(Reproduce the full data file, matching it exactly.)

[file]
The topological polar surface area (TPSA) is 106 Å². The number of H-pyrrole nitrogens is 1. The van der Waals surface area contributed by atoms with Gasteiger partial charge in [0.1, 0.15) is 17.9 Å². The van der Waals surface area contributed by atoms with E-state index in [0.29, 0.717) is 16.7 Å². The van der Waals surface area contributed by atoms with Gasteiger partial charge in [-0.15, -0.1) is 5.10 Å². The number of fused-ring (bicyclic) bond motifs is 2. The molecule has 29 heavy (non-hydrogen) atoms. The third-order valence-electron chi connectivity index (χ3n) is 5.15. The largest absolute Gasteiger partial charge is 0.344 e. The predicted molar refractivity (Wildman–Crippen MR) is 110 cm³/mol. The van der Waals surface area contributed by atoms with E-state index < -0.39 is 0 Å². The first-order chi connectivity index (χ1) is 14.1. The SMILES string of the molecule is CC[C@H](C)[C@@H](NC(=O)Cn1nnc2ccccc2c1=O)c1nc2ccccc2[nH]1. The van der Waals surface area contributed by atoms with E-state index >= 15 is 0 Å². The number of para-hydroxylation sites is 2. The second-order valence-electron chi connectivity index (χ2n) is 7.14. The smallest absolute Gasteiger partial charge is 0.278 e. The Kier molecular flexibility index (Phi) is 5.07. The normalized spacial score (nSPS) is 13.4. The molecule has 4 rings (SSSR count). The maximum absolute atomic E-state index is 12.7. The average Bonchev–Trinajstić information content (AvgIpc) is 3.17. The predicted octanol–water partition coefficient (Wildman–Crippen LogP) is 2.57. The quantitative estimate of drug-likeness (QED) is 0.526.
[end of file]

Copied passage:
The topological polar surface area (TPSA) is 106 Å². The number of H-pyrrole nitrogens is 1. The van der Waals surface area contributed by atoms with Gasteiger partial charge in [0.1, 0.15) is 17.9 Å². The van der Waals surface area contributed by atoms with E-state index in [0.29, 0.717) is 16.7 Å². The van der Waals surface area contributed by atoms with Gasteiger partial charge in [-0.15, -0.1) is 5.10 Å². The number of fused-ring (bicyclic) bond motifs is 2. The molecule has 29 heavy (non-hydrogen) atoms. The third-order valence-electron chi connectivity index (χ3n) is 5.15. The largest absolute Gasteiger partial charge is 0.344 e. The predicted molar refractivity (Wildman–Crippen MR) is 110 cm³/mol. The van der Waals surface area contributed by atoms with E-state index < -0.39 is 0 Å². The first-order chi connectivity index (χ1) is 14.1. The SMILES string of the molecule is CC[C@H](C)[C@@H](NC(=O)Cn1nnc2ccccc2c1=O)c1nc2ccccc2[nH]1. The van der Waals surface area contributed by atoms with E-state index >= 15 is 0 Å². The number of para-hydroxylation sites is 2. The second-order valence-electron chi connectivity index (χ2n) is 7.14. The smallest absolute Gasteiger partial charge is 0.278 e. The Kier molecular flexibility index (Phi) is 5.07. The normalized spacial score (nSPS) is 13.4. The molecule has 4 rings (SSSR count). The maximum absolute atomic E-state index is 12.7. The average Bonchev–Trinajstić information content (AvgIpc) is 3.17. The predicted octanol–water partition coefficient (Wildman–Crippen LogP) is 2.57. The quantitative estimate of drug-likeness (QED) is 0.526.